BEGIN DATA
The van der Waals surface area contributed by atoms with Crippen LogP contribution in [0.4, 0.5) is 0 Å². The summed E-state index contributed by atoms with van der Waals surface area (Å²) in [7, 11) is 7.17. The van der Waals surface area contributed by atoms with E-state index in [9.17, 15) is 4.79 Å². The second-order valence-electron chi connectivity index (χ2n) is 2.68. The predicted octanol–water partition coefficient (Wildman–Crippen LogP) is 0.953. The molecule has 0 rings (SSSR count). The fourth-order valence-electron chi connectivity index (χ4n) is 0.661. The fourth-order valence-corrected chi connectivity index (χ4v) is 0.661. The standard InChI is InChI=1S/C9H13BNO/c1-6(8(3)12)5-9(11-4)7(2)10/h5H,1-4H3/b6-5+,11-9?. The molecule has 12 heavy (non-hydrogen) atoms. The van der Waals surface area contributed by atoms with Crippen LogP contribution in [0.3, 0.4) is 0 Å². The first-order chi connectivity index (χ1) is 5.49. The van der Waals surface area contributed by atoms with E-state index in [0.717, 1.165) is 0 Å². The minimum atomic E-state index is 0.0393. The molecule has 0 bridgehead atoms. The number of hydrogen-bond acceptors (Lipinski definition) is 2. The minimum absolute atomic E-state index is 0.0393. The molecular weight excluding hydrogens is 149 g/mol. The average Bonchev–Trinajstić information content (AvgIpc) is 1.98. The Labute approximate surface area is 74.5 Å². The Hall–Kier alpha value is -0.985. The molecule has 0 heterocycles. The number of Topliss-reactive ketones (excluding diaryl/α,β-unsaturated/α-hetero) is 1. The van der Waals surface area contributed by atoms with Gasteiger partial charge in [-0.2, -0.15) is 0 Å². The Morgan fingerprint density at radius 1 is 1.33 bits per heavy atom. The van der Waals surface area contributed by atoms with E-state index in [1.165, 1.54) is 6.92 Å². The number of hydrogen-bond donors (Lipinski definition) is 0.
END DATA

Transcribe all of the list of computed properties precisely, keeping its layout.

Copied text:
The van der Waals surface area contributed by atoms with Crippen LogP contribution in [0.4, 0.5) is 0 Å². The summed E-state index contributed by atoms with van der Waals surface area (Å²) in [7, 11) is 7.17. The van der Waals surface area contributed by atoms with E-state index in [9.17, 15) is 4.79 Å². The second-order valence-electron chi connectivity index (χ2n) is 2.68. The predicted octanol–water partition coefficient (Wildman–Crippen LogP) is 0.953. The molecule has 0 rings (SSSR count). The fourth-order valence-electron chi connectivity index (χ4n) is 0.661. The fourth-order valence-corrected chi connectivity index (χ4v) is 0.661. The standard InChI is InChI=1S/C9H13BNO/c1-6(8(3)12)5-9(11-4)7(2)10/h5H,1-4H3/b6-5+,11-9?. The molecule has 12 heavy (non-hydrogen) atoms. The van der Waals surface area contributed by atoms with Crippen LogP contribution in [0.3, 0.4) is 0 Å². The first-order chi connectivity index (χ1) is 5.49. The van der Waals surface area contributed by atoms with E-state index in [0.717, 1.165) is 0 Å². The minimum atomic E-state index is 0.0393. The molecule has 0 bridgehead atoms. The number of hydrogen-bond acceptors (Lipinski definition) is 2. The minimum absolute atomic E-state index is 0.0393. The molecular weight excluding hydrogens is 149 g/mol. The average Bonchev–Trinajstić information content (AvgIpc) is 1.98. The Labute approximate surface area is 74.5 Å². The Hall–Kier alpha value is -0.985. The molecule has 0 heterocycles. The number of Topliss-reactive ketones (excluding diaryl/α,β-unsaturated/α-hetero) is 1. The van der Waals surface area contributed by atoms with Gasteiger partial charge in [-0.2, -0.15) is 0 Å². The Morgan fingerprint density at radius 1 is 1.33 bits per heavy atom. The van der Waals surface area contributed by atoms with E-state index in [1.165, 1.54) is 6.92 Å². The number of hydrogen-bond donors (Lipinski definition) is 0.